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Spice up your I with your fullback. (Football).

MOST SCHOOLS THAT run a multiple set offense will usually align in the basic pro set, slot, wing or double tight end formations whenever it runs from a two-back formation.

To create mismatches or force defensive adjustments, the offense will motion its flanker or even move the tailback to an up position (wing) and/or split the backs.

The more complicated offenses will use a combination of the two--shifting the backs and moving the flanker before the actual start of the play.

In recent years, a lot of teams have gone to the one-back spread formation and will incorporate the inside zone or outside stretch running plays with three and sometimes four receivers.

In attempting to incorporate all of these things in our offense, we (unhappily) became a soft, passive running team. Our answer was to return two backs to the backfield and play more smash-mouth football with our offensive linemen and fullbacks.

But even with this run philosophy, we never gave up trying to create mismatches and forcing defenses to make adjustments. We merely incorporated our fullback into the scheme of things.

We have gone back to the basics with our running game by including the traditional trap, power, lead, and counter plays. We have also added some spice to the offense by mixing up the alignment and movement of our fullback.

Instead of the traditional I formation with the fullback four yards behind the quarterback and the tailback two yards behind the fullback, we introduced the Stud formation shown in Diag. 1, which has the fullback now aligned in the gap between our guard and tackle on the strong, or tight end, side.

Another alignment change is the Off formation shown in Diag. 2, with the fullback lined over the guard and tackle on the weak side (away from the tight end).

Both of these changes in the fullback alignment give us better blocking angles at the point of attack for the lead play (Diag. 3).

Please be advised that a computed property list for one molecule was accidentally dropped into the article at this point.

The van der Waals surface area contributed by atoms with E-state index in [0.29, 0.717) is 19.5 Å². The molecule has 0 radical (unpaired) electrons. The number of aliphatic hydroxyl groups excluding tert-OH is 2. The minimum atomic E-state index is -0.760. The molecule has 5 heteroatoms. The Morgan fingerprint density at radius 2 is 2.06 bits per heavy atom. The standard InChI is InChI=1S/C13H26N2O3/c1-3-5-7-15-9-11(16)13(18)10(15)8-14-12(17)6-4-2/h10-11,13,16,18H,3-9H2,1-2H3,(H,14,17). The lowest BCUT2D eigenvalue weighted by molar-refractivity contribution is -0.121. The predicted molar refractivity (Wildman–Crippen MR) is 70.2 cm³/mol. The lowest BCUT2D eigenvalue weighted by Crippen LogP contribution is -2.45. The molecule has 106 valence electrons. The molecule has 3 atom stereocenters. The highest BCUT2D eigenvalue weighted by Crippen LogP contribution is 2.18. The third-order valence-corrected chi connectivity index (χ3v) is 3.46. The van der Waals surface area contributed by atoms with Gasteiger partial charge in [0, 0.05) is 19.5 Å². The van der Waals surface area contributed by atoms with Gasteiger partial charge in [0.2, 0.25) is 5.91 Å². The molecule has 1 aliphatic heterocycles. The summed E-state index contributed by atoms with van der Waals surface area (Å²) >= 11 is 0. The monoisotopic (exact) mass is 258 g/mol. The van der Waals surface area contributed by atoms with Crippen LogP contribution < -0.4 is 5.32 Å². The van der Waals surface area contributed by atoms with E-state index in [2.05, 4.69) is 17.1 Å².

We can also put the fullback in a Stud/Off alignment and move him across the formation with a "Slide" call and run the lead to the opposite side of the formation (Diag. 4).

Defenses cannot just assume that we will run to the side that the fullback is on because we have put in the cross lead (Diag. 5). On this play, the fullback lines up in a Stud alignment but will still lead through the hole on the weak-side play, blocking for the tailback without the use of the "Slide" call.

The fullback trap (Diag. 6) has also been very effective in the Stud or Off and great when you add the "Slide" call to counter defensive schemes or mix-up offensive tendencies. The tailback and quarterback will carry out an option fake.

Our passing game has improved with our ability to protect the quarterback more effectively and have our play-action pass package involve our fullback. The use of the Stud, Off and "Slide" has also improved our ability to pass block with the fullback on the strong side of the formation (Diag. 7).

In our two-back alignment, the fullback will go to the strong or tight end side of the formation and block the first man that shows outside of the tight end.

The Stud alignment has given our fullback better blockings angles to attack and protect the quarterback more efficiently. These minor adjustments with our fullback have also provided us with improved opportunities to get the fullback out into the flats on pass patterns (Diag. 8).

Our commitment to the run and the old school approach of having two backs in the backfield have enabled us to create mismatches, force the defense to make on-the-field adjustments, and provide an offensive series that is very easy to install.

We are still able to run slot formations, trips, and even spread sets, but when it comes time to get down and dirty, we can add a little flavor to our two-back offense by moving the fullback around a little.
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Author:Bodine, Brad
Publication:Coach and Athletic Director
Article Type:Brief Article
Geographic Code:1USA
Date:Sep 1, 2002
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